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  1. M. B. E. Smith (2005). Commentary: How Much Should Lawyers Know When Picking a Jury? Criminal Justice Ethics 24 (2):2-54.
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  2. M. B. E. Smith (2000). Review Essay / Can a Lawyer Be Happy? Criminal Justice Ethics 19 (2):44-52.
    William H. Simon, The Practice of Justice: A Theory of Lawyers? Ethics Cambridge, MA: Harvard University Press, 1998, viii + 253 pp.
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  3. Leslie Green, Kent Greenawalt, Nancy J. Hirschmann, George Klosko, Mark C. Murphy, John Rawls, Joseph Raz, Rolf Sartorius, A. John Simmons, M. B. E. Smith, Philip Soper, Jeremy Waldron, Richard A. Wasserstrom & Robert Paul Wolff (1998). The Duty to Obey the Law: Selected Philosophical Readings. Rowman & Littlefield Publishers.
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  4. M. B. E. Smith (1997). Do Appellate Courts Regularly Cheat? Criminal Justice Ethics 16 (2):11-19.
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  5. M. B. E. Smith (1996). Review Essay / Rights and Responsibilities. Criminal Justice Ethics 15 (1):75-85.
    Lloyd Weinreb, Oedipus at Fenway Park: What Rights There Are and Why There Are Any Cambridge, MA: Harvard University Press, 1994, viii, 221 pp.
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  6. M. B. E. Smith (1992). Review Essay / the Best Intuitionistic Theory Yet! Thomson on Rights. Criminal Justice Ethics 11 (2):85-97.
    Judith Jarvis Thomson, The Realm Of Rights Harvard University Press, 1990, viii, 383pp.
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  7. M. B. E. Smith (1991). Reply to David Luban. Law and Philosophy 10 (4):427 - 432.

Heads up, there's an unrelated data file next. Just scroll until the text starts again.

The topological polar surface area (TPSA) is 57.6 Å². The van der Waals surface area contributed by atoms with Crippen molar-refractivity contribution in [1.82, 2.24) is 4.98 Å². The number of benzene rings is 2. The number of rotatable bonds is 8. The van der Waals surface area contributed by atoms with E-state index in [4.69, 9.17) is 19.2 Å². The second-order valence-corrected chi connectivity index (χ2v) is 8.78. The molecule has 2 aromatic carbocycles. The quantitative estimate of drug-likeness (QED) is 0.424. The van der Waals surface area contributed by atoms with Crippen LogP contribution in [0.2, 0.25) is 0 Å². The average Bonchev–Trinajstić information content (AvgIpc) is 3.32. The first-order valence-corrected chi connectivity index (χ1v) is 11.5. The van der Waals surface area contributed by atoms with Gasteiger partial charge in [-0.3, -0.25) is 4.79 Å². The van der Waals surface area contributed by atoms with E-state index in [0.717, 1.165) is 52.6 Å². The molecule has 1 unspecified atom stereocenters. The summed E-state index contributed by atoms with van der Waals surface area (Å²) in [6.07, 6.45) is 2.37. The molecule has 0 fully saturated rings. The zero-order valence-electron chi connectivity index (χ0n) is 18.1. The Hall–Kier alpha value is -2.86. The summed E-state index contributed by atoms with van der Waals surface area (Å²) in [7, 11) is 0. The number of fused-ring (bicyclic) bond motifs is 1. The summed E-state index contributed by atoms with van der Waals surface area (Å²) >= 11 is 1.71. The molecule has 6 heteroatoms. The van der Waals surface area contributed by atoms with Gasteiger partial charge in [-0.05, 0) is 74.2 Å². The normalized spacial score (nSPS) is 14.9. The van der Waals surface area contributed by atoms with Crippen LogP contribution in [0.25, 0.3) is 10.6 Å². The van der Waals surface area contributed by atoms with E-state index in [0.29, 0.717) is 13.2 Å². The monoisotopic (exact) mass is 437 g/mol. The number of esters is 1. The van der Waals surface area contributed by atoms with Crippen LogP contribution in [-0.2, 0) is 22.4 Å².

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  8. M. B. E. Smith (1990). Should Lawyers Listen to Philosophers About Legal Ethics? Law and Philosophy 9 (1):67 - 93.
    In the recent spate of philosophers' writing on legal ethics, most contend that lawyers' professional role exposes them to great risk of moral wrongdoing; and some even conclude that the role's demands inevitably corrupt lawyers' characters. In assessing their arguments, I take up three questions: (1) whether philosophers' training and experience give them authority to scold lawyers; (2) whether anything substantive has emerged in the scolding that lawyers are morally bound to take to heart; and (3) whether lawyers ought to (...)
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  9. M. B. E. Smith (1989). Review Essay / the Obligation to Obey the Law: Revision or Explanation? Criminal Justice Ethics 8 (2):60-70.
    Kent Greenawalt, Conflicts of Law and Morality New York: Oxford University Press, 1987; xii, 383pp.
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  10. M. B. E. Smith (1980). Rights, Right Answers, and the Constructive Model of Morality. Social Theory and Practice 5 (3-4):409-426.
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  11. M. B. E. Smith (1979). Ethical Intuitionism and Naturalism: A Reconciliation. Canadian Journal of Philosophy 9 (4):609 - 629.
    I argue that, If one adopts a minimal naturalism (of a kind rejected by moore, Hare, "et al".), One would adopt a methodology which yields conclusions identical to that yielded by intuitionistic methodology (of a kind employed by ross, Prichard, "et al".). I dilate upon the advantages which thus accrue to each theory, And I defend my minimal naturalism against a variety of objections.
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  12. M. B. E. Smith (1974). Foot and Hare on Naturalism. Metaphilosophy 5 (3):187–197.
    In "moral arguments" ("mind", 1958), Philippa foot displayed what she claimed to be a deduction of an evaluative conclusion from a non-Evaluative premise. In "freedom and reason", R m hare attacks foot-Style deductions on two grounds: he first offers a "reductio", Comparing them to a racist deduction; he then offers an explanation of where all of these arguments go awry. I argue in my paper's first part that hare's explanation rests upon a defective criterion of entailment. In passing I show (...)
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  13. M. B. E. Smith (1973). Wolff's Argument for Anarchism. Journal of Value Inquiry 7 (4):290-295.
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  14. M. B. E. Smith (1972). Indifference And Moral Acceptance. American Philosophical Quarterly 9 (January):86-93.
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